A group of six men who have spent the past 17 months sealed up inside a spaceship simulator near Moscow - in order to investigate the problems which might arise on a mission to Mars - are about to regain their liberty. Diego Urbina relaxing in the Mars500 facility. Credit: ESA Life aboard the wooden space ark. The denizens of …
If they're going to make it out of wood, at least have the decency to paint it blue and stick a flashing light on top.
Maybe they did. On the smaller *outside* ...
There's got to be a joke somewhere
...about what you do if you get wood in a spaceship? Now all we need to do is think of a punchline.
(Can't use "Go for re-entry" - the Bond team got that one already.)
That makes me wonder if NASA has guidelines for arranging private masturbation time on long space trips. If those people really went that long without an orgasm and didn't go insane, they are clearly a higher form of life.
Saltpeter in the space rations, p'raps?
In other news
Geeks ordering groceries online struggle with slow Internet connections Saturday night.
Who says it's not Friday?
...how the feck did C4 miss this programming goldmine. They could of replaced Big Brother AND Friends with equally banal and mundane shite.
the diary room segments would be a bit dull with all that lag (but perhaps improved for it)
Wasn't that called Space Cadets? OK, that might have been C5.
It might work psychologically
but what about radiation issues?
Besides, the stresses involved are way higher on the real trip, because the chances of anything going wrong are higher in a real ship, and the chances of anyone from outside being able to help if something goes wrong are effectively zero.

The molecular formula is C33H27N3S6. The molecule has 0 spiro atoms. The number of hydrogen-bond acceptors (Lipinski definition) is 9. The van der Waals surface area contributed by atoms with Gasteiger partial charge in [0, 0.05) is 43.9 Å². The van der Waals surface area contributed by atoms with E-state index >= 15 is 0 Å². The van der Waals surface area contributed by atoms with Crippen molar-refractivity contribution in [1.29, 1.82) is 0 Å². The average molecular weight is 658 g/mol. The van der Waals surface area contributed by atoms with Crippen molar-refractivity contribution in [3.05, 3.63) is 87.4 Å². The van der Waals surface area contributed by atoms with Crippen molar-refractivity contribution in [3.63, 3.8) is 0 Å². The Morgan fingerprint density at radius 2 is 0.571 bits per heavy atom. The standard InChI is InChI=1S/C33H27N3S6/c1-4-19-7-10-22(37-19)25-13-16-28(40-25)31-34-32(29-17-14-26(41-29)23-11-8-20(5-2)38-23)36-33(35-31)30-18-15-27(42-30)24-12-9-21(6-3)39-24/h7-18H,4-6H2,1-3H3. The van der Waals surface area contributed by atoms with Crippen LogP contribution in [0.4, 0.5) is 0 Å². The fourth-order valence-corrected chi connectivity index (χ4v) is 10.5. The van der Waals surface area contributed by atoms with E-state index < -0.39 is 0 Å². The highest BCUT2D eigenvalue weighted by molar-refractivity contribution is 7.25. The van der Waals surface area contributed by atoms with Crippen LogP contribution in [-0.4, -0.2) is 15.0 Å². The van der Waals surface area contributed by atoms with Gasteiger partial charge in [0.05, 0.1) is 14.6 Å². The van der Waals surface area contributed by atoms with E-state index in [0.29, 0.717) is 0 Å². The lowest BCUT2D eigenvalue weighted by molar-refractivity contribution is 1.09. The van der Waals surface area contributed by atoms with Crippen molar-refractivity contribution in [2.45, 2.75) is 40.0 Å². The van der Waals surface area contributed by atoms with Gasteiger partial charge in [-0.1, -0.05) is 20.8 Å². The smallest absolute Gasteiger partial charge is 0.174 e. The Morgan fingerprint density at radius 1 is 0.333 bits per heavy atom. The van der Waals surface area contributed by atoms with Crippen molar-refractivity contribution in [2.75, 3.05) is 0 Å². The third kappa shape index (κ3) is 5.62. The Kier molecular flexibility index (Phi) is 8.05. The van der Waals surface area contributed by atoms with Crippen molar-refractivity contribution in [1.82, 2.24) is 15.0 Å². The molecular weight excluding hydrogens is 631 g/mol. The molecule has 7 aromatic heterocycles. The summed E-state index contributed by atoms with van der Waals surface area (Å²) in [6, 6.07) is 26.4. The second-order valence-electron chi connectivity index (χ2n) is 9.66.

Still good that someone is still working on manned missions.
Give 'em a break - they're doing this on a shoestring.
Considering the challenges, I have to say 'well done.'
A funny thing happened on the way to Mars
What happens if they burn up on re-entry?
If all they tested was the psychological effects
Then that was a colossal waste of time and money, because that test environment is literally 250miles away from the kind of instant death scenarios the real ship's crew will operate under and the test subjects would have been well aware of that fact.
You might as well argue that people are psychologically prepared for living on a 1m squared platform at the top of a 20m pole because your test subject survived balancing on a pallet for a month.
Pop a crew in a submersible and drop them down the Mariana trench and I'll bet a few heads get broken long before 5 months go by.
"Men wanted for hazardous journey."
Maybe its risky etc, zero grav, but YOU GET TO VISIT MARS. I dunno about you, but I would take the chance...
17 month trial?
Can my missus join the next test crew?
Looking at the photograph, did they actually spend 520 days in a launderette?
Maybe, but it is a lot easier when you have gravity.
Must have a nice chunk of cash waiting for them at the end of the sim.
Jubtastic - excellent name!
Indeed, no way they can test the psychological stress of knowing that if anything goes wrong you are dead, or that the cosic rays are making you sterile or giving you cancer.
Flying a real mission - expensive. Knowing that there are people nearby and that they will let you out in an emergency - priceless.